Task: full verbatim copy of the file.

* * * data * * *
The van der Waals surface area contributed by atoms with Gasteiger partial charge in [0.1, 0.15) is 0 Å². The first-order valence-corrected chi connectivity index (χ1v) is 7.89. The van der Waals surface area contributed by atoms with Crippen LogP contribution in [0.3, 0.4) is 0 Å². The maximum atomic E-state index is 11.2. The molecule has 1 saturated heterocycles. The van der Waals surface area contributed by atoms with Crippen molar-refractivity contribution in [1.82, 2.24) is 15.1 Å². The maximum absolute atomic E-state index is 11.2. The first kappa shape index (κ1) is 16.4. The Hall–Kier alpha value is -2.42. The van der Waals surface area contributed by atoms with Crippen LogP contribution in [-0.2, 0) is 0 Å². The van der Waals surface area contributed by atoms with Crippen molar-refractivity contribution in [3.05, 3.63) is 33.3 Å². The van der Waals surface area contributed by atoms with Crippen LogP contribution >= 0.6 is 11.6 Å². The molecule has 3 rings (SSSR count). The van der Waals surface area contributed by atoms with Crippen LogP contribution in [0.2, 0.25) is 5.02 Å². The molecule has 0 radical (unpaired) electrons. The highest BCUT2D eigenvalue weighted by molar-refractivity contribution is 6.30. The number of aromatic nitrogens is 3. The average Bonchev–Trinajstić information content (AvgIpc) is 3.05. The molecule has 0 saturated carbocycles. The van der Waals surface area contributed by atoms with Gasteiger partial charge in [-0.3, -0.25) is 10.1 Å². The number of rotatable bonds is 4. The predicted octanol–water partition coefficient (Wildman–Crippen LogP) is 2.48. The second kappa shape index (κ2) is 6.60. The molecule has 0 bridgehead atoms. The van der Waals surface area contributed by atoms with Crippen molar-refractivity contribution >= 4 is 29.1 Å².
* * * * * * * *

The van der Waals surface area contributed by atoms with Gasteiger partial charge in [0.1, 0.15) is 0 Å². The first-order valence-corrected chi connectivity index (χ1v) is 7.89. The van der Waals surface area contributed by atoms with Crippen LogP contribution in [0.3, 0.4) is 0 Å². The maximum atomic E-state index is 11.2. The molecule has 1 saturated heterocycles. The van der Waals surface area contributed by atoms with Crippen molar-refractivity contribution in [1.82, 2.24) is 15.1 Å². The maximum absolute atomic E-state index is 11.2. The first kappa shape index (κ1) is 16.4. The Hall–Kier alpha value is -2.42. The van der Waals surface area contributed by atoms with Crippen LogP contribution in [-0.2, 0) is 0 Å². The van der Waals surface area contributed by atoms with Crippen molar-refractivity contribution in [3.05, 3.63) is 33.3 Å². The van der Waals surface area contributed by atoms with Crippen LogP contribution >= 0.6 is 11.6 Å². The molecule has 3 rings (SSSR count). The van der Waals surface area contributed by atoms with Crippen LogP contribution in [0.2, 0.25) is 5.02 Å². The molecule has 0 radical (unpaired) electrons. The highest BCUT2D eigenvalue weighted by molar-refractivity contribution is 6.30. The number of aromatic nitrogens is 3. The average Bonchev–Trinajstić information content (AvgIpc) is 3.05. The molecule has 0 saturated carbocycles. The van der Waals surface area contributed by atoms with Gasteiger partial charge in [-0.3, -0.25) is 10.1 Å². The number of rotatable bonds is 4. The predicted octanol–water partition coefficient (Wildman–Crippen LogP) is 2.48. The second kappa shape index (κ2) is 6.60. The molecule has 0 bridgehead atoms. The van der Waals surface area contributed by atoms with Crippen molar-refractivity contribution >= 4 is 29.1 Å².